We've been hearing about the dangers that fatigued truck drivers pose on our roads for some time now. Now the National Transportation Safety Board has determined that lack of sleep was likely the cause of a fatal crash just over two years ago near Naperville. The accident, which occurred on Interstate 88, killed a tollway employee and seriously injured an Illinois State Police trooper.
The crash occurred when the truck driver hit a disabled tractor-trailer that had stalled on the interstate. Both the tollway worker and the trooper were at the scene to assist the disabled vehicle when they were struck by the Freightliner. The truck that caused the crash was owned by DND International
The investigation determined that the truck driver likely failed to stop when he encountered the scene due to a lack of sleep. The driver had reportedly slept less than four-and-a-half hours in the day and a half prior to the crash. This is a violation of federal regulations.
The NTSB also faulted DND International for lack of oversight of its employees to ensure that they adhere to the Federal Motor Carrier Safety Administration's hours-of-service regulations. The Illinois company had already been classified as "high risk" due to a history of failure to comply with trucking regulations. It, as well as the company that owned the truck that originally stalled, had a history of alerts for hours-of-service noncompliance and unsafe driving.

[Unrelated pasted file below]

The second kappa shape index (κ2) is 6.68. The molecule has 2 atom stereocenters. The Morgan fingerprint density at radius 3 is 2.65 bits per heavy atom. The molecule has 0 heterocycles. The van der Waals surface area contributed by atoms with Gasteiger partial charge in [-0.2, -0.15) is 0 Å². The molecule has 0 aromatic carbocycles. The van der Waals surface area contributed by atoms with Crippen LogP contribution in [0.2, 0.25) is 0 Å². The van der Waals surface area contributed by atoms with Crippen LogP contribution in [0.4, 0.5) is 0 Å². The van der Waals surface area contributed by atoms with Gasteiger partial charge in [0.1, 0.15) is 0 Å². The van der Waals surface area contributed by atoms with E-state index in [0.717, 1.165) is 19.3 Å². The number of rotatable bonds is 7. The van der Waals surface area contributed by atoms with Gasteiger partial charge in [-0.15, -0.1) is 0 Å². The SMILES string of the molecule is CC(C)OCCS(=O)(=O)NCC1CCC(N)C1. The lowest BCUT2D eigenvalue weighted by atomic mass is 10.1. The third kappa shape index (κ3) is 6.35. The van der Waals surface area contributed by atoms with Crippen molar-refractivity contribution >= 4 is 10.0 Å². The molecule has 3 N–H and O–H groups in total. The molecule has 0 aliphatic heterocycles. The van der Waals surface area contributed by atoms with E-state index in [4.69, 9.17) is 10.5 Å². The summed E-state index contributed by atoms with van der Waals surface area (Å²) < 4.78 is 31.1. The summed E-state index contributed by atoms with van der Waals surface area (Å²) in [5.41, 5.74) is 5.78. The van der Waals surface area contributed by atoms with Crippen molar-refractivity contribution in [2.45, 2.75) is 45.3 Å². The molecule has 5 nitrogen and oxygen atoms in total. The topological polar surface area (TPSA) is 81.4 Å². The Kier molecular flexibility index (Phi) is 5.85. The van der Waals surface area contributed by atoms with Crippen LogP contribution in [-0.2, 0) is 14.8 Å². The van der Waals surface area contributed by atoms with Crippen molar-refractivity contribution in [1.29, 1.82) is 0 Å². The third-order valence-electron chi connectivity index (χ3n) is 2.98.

The NTSB, as a result of its investigation into this tragic crash, has made recommendations to the FMCSA. Among these is a proposal that the agency implement a plan where insurance companies would be notified if trucking companies fell into the high risk category.
The driver of the DND International truck was convicted last year of operating a motor vehicle in a fatigued state, among other violations. He was sentenced to serve three years in prison.
With all of the federal regulations aimed at making trucks safer on the roads, it's understandable that many people assume that companies and their employees adhere to them. Sadly, that is too often not the case. If you or a loved one has been injured in a truck accident, it's wise to seek legal advice to determine what companies and individuals can and should be held liable.
Source: Land Line, "NTSB rules fatigue, HOS violations probable cause of Naperville crash," Greg Grisolano, Feb. 10, 2016